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In What Area of an Enterprise is Web 2.0 Most Underutilized?
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In What Area of an Enterprise is Web 2.0 Most Underutilized?

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This question comes from one of our past Web 2.0 webinars, which reminds me that we have our Cloud QCamp coming up this June 3, which you can sign up for right here.  And the question is: in what area of an enterprise is Web 2.0 most underutilized?

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  • While collaboration at large (including wikis, blogs and networking) is probably the most widespread Web 2.0 practice to penetrate the enterprise, I find that Enterprise 2.0 applications and UI's are the most underutilized. That is understandable, since it is in that area that enterprises have extensive investments and legacies, and changing and evolving applications is complex and expensive. Yet, that is probably the area that will have a very significant business impact. We start to see the first implementations, which are indeed delivering the expected benefits. Here’s a recent example I came across - a project which I think is pretty representative of Enterprise 2.0 applications – in the general context of Web 2.0 and "millennial" lifestyle.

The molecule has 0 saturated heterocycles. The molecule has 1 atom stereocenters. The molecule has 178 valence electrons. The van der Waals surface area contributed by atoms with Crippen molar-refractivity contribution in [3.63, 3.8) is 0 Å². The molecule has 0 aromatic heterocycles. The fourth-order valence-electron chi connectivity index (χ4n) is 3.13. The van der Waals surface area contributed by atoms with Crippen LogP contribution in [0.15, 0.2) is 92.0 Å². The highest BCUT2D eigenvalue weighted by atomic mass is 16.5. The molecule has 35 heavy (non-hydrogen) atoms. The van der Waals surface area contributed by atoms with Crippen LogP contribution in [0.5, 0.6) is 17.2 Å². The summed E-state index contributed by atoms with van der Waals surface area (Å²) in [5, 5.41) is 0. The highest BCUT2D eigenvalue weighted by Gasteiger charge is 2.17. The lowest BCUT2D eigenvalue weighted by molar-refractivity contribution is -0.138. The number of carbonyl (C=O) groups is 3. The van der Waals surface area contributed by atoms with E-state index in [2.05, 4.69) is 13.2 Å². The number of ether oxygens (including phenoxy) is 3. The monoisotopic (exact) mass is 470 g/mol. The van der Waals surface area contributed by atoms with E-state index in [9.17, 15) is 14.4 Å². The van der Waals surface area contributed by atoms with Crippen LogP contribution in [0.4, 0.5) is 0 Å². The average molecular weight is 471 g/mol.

The enterprise at the heart of this story produces an innovative “millennial? outdoors consumer product, which is taking its time penetrating the market. In order to accelerate the penetration, they decided to accompany the web and viral marketing campaigns with group events, in which they let groups experience the product. That required their channel partners to organize such events, publish details, register participants, and handle the logistics. The enterprise decided to develop a new application to support that – a Rich Internet Application for the use of the channel partners and implementers, and a dynamic web portal to promote the events and handle registration. Using one of the new RIA platforms (Magic Software’s uniPaaS in this case), they were able to address in one project the varied user personas and use cases, with the appropriate mix of Browser based interaction for visitors and rich interactive clients for power users – all part of a single application. Moreover, given the pure Web Architecture, the entire deployment is in a single data center and no local installation is required. It enables to on-board new partners and scale up the channel with practically no IT hassle – a truly agile operation.
    I think that one of the reasons for the slow adoption is also the scarcity of appropriate application infrastructure. But it is probably only a matter of time before this would change.

  • I agree with Avigdor Luttinger, Applications built for enterprises customers are yet to be Web 2.0 enabled they lack the functionality and richness of a typical web2.0 Applications(RIA). One way to reduce development time and implement Web2.0 functionality is to go with Mashups integrating Ajax API's for user interface and data from various legacy data source will decrease the development time, but will also increase the adoption.

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